Everyone should read something out of Dubliners. Anyone interested in urban life at the turn of the century, in Irish culture, anything. It's funny to think of how controversial this book was at the time. It's an unbiased view of the city, not glossing over the bad, but not really condemning it, either. Interesting that he put together the character of the city of Dublin itself so meticulously, and then would proceed to go into self-imposed exile from Ireland afterwards. Didn't stop him from writing, but I'm sure there was more about Dublin that could have been said.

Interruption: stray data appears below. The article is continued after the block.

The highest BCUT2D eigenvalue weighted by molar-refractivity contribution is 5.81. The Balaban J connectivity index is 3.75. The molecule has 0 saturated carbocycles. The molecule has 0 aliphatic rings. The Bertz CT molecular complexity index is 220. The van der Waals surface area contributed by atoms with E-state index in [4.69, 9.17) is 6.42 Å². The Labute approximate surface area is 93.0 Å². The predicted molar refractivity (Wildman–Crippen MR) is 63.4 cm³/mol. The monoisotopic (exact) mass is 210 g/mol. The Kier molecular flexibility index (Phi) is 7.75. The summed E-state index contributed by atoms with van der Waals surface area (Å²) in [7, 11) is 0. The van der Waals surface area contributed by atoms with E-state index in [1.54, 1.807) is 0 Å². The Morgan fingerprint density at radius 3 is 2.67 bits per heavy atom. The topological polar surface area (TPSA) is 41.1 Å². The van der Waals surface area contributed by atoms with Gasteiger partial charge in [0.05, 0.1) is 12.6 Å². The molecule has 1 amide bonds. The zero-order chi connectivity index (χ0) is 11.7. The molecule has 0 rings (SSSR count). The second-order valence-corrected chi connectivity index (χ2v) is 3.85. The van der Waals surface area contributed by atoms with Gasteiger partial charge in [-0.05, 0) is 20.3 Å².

Of the stories, I think that four really stand out for me. "The Sisters" is chilling, and sets the tone for the book. The notion of death being introduced so early one could be alarming, but mortality is a big part of the collection. Childhood relationships are also introduced here, and carry throughout. Here, the boy loses his mentor figure, and has to face death. The idea of being alone with a corpse, hearing nothing but silence while surrounded by loud and almost trivial chatter. It's just bloody brilliant. The child and adult theme is explored in a rather, um, different light in An Encounter. The language used here is so indirect, but not obtruse. I had a hard time following this one initially, but once I realized the fact that it was about two boys meeting and old pervert, I felt really stupid for not picking up on it. It's so subtle. And disturbing. But Joyce was writing about real people.